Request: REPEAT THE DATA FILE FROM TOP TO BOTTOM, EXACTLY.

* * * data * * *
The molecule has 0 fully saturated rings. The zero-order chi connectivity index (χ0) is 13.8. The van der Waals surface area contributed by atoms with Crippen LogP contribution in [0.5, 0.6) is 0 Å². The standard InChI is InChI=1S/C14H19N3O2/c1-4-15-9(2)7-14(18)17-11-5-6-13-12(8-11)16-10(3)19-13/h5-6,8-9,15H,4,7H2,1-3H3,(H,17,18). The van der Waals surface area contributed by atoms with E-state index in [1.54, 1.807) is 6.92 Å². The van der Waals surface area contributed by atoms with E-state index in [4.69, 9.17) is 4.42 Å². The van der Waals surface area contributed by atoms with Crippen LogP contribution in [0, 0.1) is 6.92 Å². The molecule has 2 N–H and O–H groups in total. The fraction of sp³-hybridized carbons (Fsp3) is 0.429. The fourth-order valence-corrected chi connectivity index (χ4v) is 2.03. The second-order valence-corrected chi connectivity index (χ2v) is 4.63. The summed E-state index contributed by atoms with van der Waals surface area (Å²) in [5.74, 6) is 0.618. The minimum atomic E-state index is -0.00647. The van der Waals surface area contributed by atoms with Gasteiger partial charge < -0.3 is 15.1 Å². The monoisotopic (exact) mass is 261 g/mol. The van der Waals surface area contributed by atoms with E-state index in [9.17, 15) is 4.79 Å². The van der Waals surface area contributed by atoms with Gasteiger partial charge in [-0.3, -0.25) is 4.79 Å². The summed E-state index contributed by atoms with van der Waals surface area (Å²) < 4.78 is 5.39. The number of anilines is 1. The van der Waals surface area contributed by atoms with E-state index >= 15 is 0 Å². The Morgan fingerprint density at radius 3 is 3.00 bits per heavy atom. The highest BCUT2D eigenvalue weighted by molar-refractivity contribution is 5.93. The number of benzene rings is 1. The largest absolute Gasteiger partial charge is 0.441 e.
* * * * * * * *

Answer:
The molecule has 0 fully saturated rings. The zero-order chi connectivity index (χ0) is 13.8. The van der Waals surface area contributed by atoms with Crippen LogP contribution in [0.5, 0.6) is 0 Å². The standard InChI is InChI=1S/C14H19N3O2/c1-4-15-9(2)7-14(18)17-11-5-6-13-12(8-11)16-10(3)19-13/h5-6,8-9,15H,4,7H2,1-3H3,(H,17,18). The van der Waals surface area contributed by atoms with E-state index in [1.54, 1.807) is 6.92 Å². The van der Waals surface area contributed by atoms with E-state index in [4.69, 9.17) is 4.42 Å². The van der Waals surface area contributed by atoms with Crippen LogP contribution in [0, 0.1) is 6.92 Å². The molecule has 2 N–H and O–H groups in total. The fraction of sp³-hybridized carbons (Fsp3) is 0.429. The fourth-order valence-corrected chi connectivity index (χ4v) is 2.03. The second-order valence-corrected chi connectivity index (χ2v) is 4.63. The summed E-state index contributed by atoms with van der Waals surface area (Å²) in [5.74, 6) is 0.618. The minimum atomic E-state index is -0.00647. The van der Waals surface area contributed by atoms with Gasteiger partial charge < -0.3 is 15.1 Å². The monoisotopic (exact) mass is 261 g/mol. The van der Waals surface area contributed by atoms with E-state index in [9.17, 15) is 4.79 Å². The van der Waals surface area contributed by atoms with Gasteiger partial charge in [-0.3, -0.25) is 4.79 Å². The summed E-state index contributed by atoms with van der Waals surface area (Å²) < 4.78 is 5.39. The number of anilines is 1. The van der Waals surface area contributed by atoms with E-state index >= 15 is 0 Å². The Morgan fingerprint density at radius 3 is 3.00 bits per heavy atom. The highest BCUT2D eigenvalue weighted by molar-refractivity contribution is 5.93. The number of benzene rings is 1. The largest absolute Gasteiger partial charge is 0.441 e.